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Running the 'only game in town' at East Carbon-Sunnyside's Pup's Sinclair

Pup's Sinclair owner Jeramy Curtis with the day's crew in his 2005 Dodge Cummins; JJ Curtis, McCoy Sullivan, Katherine Curtis, Justin Thomas and DJ Duncan.
Curtis and Thomas multi-task as customers come in requesting food, gas, vehicle service and automobile inspections, all at the same time.

Sun Advocate associate editor

In rural Utah keeping a local gas station open can be difficult, even when it's 20 miles from the next gas stop and the only game in town.

After Pup's Sinclair in East Carbon had been closed for more than four months in 2000, Jeramy Curtis decided he had had enough and approached the current owner about purchasing the store.

"Dave (Summers) was ready to sell to when I called and we made a deal," said Curtis, "But he was the first in a long line of creditors who took me at my word and sold me products and services at my word."

Throughout our conversation, Curtis continually thanked those who looked at his attitude and reputation before they looked at his credit or his age. Jeremy was 29 when he purchased the store, and looked much younger.

"I just couldn't stand not have a gas station here," said Curtis. "I would have to buy 10 five-gallon canisters of gas each weekend just to make it through the week."

Curtis would use the gas for his cars and recreational vehicles to avoid going to Wellington throughout the week.

"We were losing our town," he continued. "We had lost our school and then when the gas station shut down, it was like our community was going away and I couldn't stand to see it. I decided I was going to do everything I could to save Pups."

Curtis was given the chance, and began a crash course in business management that would forever change his young life.

"I had no idea about some of the costs that came along with being an owner," he said. "There were times I never thought we were going to make it."

To start, Curtis was forced to commit to a $13,000 upgrade on his point-of-sale equipment. The fees were also a surprise. For instance, Curtis is charged $80 a month for a secret shopper to come through his store from Sinclair.

The most complex experience Curtis had dealt with the changing cost of fuel and the amount of cash needed to consistently provide gasoline to his customers.

"That is another relationship that has been vital to my businesses," he said. "Ellis Pierce and Pierce Oil have saved this place a number of times. Ellis has been good to me. I could have never got this store off the ground if he wasn't willing to keep gas in my tanks."

According to Curtis, the honest relationship that has developed between him and Ellis has allowed many things to grow and prosper at Pup's, something that even his supporters weren't sure would ever happen.

"The first time I walked into Ellis' office he said, 'I don't mean to be rude, but how old are you son?' laughed Curtis. "I told him I was 29 and he said I didn't even look that old. I think I kind of looked like a deer caught in the headlights for most of that first year."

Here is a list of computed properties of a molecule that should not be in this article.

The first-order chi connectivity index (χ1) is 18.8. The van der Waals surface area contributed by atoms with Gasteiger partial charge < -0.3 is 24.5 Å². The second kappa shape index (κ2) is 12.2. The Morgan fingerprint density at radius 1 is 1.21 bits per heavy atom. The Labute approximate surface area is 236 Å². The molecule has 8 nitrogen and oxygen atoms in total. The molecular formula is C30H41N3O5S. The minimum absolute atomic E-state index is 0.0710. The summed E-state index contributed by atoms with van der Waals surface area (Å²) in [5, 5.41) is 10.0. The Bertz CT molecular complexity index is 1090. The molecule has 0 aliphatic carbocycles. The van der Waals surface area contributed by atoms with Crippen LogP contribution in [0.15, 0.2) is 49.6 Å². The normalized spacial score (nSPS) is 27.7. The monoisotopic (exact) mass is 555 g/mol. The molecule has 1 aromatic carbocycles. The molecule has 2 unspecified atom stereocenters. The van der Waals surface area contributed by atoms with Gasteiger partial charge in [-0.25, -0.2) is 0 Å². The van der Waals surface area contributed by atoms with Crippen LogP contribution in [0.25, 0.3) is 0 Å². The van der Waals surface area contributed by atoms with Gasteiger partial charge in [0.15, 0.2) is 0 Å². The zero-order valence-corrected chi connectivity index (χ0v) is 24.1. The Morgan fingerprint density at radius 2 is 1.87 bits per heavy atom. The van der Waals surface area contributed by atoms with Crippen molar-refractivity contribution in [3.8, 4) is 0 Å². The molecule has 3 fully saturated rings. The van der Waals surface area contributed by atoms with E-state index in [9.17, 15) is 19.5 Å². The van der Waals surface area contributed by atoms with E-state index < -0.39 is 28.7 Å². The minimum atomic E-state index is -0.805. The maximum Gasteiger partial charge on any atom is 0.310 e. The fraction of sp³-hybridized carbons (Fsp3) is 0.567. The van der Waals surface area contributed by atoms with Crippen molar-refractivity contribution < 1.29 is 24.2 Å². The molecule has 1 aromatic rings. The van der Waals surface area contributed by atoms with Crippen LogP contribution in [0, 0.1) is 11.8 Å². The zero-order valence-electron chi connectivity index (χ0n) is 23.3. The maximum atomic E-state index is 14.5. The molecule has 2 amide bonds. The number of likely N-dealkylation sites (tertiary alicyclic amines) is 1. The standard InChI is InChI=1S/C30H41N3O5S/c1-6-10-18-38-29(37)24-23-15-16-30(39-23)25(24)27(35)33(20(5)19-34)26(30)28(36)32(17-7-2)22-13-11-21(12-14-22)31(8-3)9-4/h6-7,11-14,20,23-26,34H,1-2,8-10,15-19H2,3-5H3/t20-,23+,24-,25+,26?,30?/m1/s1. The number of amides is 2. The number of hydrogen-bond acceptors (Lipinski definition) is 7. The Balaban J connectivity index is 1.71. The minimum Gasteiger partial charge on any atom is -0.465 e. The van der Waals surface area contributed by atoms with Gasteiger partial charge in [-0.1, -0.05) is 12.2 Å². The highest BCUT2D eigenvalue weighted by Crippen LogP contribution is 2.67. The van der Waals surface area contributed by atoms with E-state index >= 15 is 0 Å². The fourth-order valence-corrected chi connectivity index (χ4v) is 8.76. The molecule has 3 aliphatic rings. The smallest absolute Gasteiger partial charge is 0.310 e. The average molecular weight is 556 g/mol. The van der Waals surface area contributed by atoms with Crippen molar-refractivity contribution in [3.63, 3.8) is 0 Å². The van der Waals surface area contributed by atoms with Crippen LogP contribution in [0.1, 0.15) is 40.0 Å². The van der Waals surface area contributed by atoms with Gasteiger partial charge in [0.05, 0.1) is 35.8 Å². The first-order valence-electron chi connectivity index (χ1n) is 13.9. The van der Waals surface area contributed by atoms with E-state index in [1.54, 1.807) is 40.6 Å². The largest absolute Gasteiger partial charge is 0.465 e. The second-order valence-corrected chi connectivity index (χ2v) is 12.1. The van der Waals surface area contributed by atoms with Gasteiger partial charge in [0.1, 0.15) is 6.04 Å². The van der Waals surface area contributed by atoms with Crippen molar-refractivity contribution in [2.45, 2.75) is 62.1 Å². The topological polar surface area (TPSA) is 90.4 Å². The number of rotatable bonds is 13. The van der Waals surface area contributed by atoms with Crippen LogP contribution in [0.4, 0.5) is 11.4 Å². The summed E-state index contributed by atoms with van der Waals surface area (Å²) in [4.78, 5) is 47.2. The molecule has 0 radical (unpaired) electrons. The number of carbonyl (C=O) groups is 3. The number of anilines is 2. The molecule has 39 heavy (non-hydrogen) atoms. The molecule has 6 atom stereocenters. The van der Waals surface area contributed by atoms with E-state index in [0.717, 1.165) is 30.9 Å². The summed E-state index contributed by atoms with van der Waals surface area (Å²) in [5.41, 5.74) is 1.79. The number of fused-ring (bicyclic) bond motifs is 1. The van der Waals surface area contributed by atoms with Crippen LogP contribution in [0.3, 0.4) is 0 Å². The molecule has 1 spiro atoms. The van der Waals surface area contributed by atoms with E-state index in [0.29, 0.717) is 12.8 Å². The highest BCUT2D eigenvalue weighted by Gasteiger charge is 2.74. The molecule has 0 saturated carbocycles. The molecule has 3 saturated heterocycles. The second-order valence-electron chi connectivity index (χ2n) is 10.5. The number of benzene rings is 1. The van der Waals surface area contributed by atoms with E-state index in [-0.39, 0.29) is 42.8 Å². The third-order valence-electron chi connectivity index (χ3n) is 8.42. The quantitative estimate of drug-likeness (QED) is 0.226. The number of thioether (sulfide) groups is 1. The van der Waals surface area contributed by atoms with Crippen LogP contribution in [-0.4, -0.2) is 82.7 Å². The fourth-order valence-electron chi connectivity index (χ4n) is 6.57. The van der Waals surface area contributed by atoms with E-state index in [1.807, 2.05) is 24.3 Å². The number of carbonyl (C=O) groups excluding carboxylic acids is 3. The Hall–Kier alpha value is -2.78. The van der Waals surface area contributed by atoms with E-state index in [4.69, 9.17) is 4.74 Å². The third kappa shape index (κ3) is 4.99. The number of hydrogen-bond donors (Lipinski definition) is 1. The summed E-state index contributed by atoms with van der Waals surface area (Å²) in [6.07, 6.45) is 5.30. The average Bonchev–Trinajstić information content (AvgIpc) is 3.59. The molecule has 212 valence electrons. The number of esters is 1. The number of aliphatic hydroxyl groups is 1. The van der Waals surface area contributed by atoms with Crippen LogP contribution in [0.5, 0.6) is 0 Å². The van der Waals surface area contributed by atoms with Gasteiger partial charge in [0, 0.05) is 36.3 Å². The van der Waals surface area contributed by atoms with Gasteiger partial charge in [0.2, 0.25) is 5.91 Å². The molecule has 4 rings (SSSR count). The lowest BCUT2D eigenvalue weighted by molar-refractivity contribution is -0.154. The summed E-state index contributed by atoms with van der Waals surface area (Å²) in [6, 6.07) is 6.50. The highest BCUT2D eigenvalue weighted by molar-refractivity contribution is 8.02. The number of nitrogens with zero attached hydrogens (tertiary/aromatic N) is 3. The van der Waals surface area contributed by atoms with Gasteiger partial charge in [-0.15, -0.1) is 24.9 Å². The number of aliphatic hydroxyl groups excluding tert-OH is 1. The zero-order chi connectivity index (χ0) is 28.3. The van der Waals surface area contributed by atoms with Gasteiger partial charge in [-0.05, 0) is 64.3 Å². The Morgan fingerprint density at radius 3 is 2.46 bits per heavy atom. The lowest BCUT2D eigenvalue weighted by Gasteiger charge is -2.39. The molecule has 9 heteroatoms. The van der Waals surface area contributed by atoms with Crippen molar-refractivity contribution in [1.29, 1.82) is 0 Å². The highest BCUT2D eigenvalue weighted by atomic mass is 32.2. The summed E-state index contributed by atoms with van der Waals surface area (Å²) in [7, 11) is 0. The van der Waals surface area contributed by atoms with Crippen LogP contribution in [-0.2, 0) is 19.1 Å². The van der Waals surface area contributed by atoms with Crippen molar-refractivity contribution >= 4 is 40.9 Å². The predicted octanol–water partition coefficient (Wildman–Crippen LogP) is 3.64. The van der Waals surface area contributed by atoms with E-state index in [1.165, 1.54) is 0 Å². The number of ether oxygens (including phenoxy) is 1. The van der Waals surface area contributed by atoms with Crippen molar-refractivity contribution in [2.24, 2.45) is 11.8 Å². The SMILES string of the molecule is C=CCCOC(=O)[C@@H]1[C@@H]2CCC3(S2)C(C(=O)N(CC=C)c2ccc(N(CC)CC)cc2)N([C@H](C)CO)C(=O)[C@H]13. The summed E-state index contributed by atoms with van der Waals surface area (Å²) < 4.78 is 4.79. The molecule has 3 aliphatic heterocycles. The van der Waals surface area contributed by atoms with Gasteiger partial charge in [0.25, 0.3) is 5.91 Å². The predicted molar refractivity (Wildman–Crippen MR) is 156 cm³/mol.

Curtis constantly has an internal debate about gas costs, wondering if he should change his prices as fuel costs change daily, or continue to charge his customers what he originally paid for the fuel.

So far, he charges what he pays, often at a loss to his store.

Despite the roller-coaster ride experienced by that first year Curtis, the shop remained steady, as East Carbon and Sunnyside residents once again got used to having a local convenience store that was open seven days a week. Pup's has been a major economic engine in the area as the Sinclair has been able to employee six citizens. The tax base they provide is also augmented by the community programs developed by Curtis and his wife Shanna.

Every year, the small station gives away four new bikes to children who participate in the annual Community Daze Parade. He also has began to sponsor kids involved in the Shop with a Cop program.

For most of the four years that Curtis has owned Pup's, he also worked a full time job for Savage Services. His employment was recently cut short, and subsequently he has been spending a lot more time at the store.

"It wasn't until I started spending my days here, that I realized just how much this community supports my operation," he said. "I see people who are working hard and struggling to get by spending their money here rather than going to Price and saving what they can at larger stores. It makes you feel like they appreciate what me and my family do to keep the store running."

While there are a great deal of vendors that supply products for the store, many of Pup's specialty items must be purchased by Curtis' wife Shanna on demand. She also handles a majority of the store's books. Crystal Thomas, Meagan Sullivan, Karla Young and Jeramy's parents Joe and Lorraine also work at the store, which doubles as the communities only maintenance shop. Pup's provides services, engine and transmission repair and just about anything else a local needs.

"We work hard for all of our customers," said Curtis. "But for the locals we see in here on a daily basis, we really would do just about anything they needed. There are disadvantages to living in a small town, but relationships like that make a small community great."

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